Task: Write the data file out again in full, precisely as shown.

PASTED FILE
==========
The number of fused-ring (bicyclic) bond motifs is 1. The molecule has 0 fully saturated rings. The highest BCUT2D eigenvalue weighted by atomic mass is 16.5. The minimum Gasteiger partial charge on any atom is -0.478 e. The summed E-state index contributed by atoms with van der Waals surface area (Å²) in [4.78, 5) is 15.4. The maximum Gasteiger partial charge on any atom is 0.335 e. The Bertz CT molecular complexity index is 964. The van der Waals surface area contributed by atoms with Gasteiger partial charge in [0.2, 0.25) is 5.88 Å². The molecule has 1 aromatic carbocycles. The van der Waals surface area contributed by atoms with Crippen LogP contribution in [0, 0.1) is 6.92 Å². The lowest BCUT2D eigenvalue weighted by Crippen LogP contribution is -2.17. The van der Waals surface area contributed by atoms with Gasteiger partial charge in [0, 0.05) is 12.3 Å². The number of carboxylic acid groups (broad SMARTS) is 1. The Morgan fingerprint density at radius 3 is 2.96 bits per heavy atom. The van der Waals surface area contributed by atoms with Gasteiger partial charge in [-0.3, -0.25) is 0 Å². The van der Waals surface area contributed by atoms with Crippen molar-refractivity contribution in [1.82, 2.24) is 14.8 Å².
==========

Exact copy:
The number of fused-ring (bicyclic) bond motifs is 1. The molecule has 0 fully saturated rings. The highest BCUT2D eigenvalue weighted by atomic mass is 16.5. The minimum Gasteiger partial charge on any atom is -0.478 e. The summed E-state index contributed by atoms with van der Waals surface area (Å²) in [4.78, 5) is 15.4. The maximum Gasteiger partial charge on any atom is 0.335 e. The Bertz CT molecular complexity index is 964. The van der Waals surface area contributed by atoms with Gasteiger partial charge in [0.2, 0.25) is 5.88 Å². The molecule has 1 aromatic carbocycles. The van der Waals surface area contributed by atoms with Crippen LogP contribution in [0, 0.1) is 6.92 Å². The lowest BCUT2D eigenvalue weighted by Crippen LogP contribution is -2.17. The van der Waals surface area contributed by atoms with Gasteiger partial charge in [0, 0.05) is 12.3 Å². The number of carboxylic acid groups (broad SMARTS) is 1. The Morgan fingerprint density at radius 3 is 2.96 bits per heavy atom. The van der Waals surface area contributed by atoms with Gasteiger partial charge in [-0.3, -0.25) is 0 Å². The van der Waals surface area contributed by atoms with Crippen molar-refractivity contribution in [1.82, 2.24) is 14.8 Å².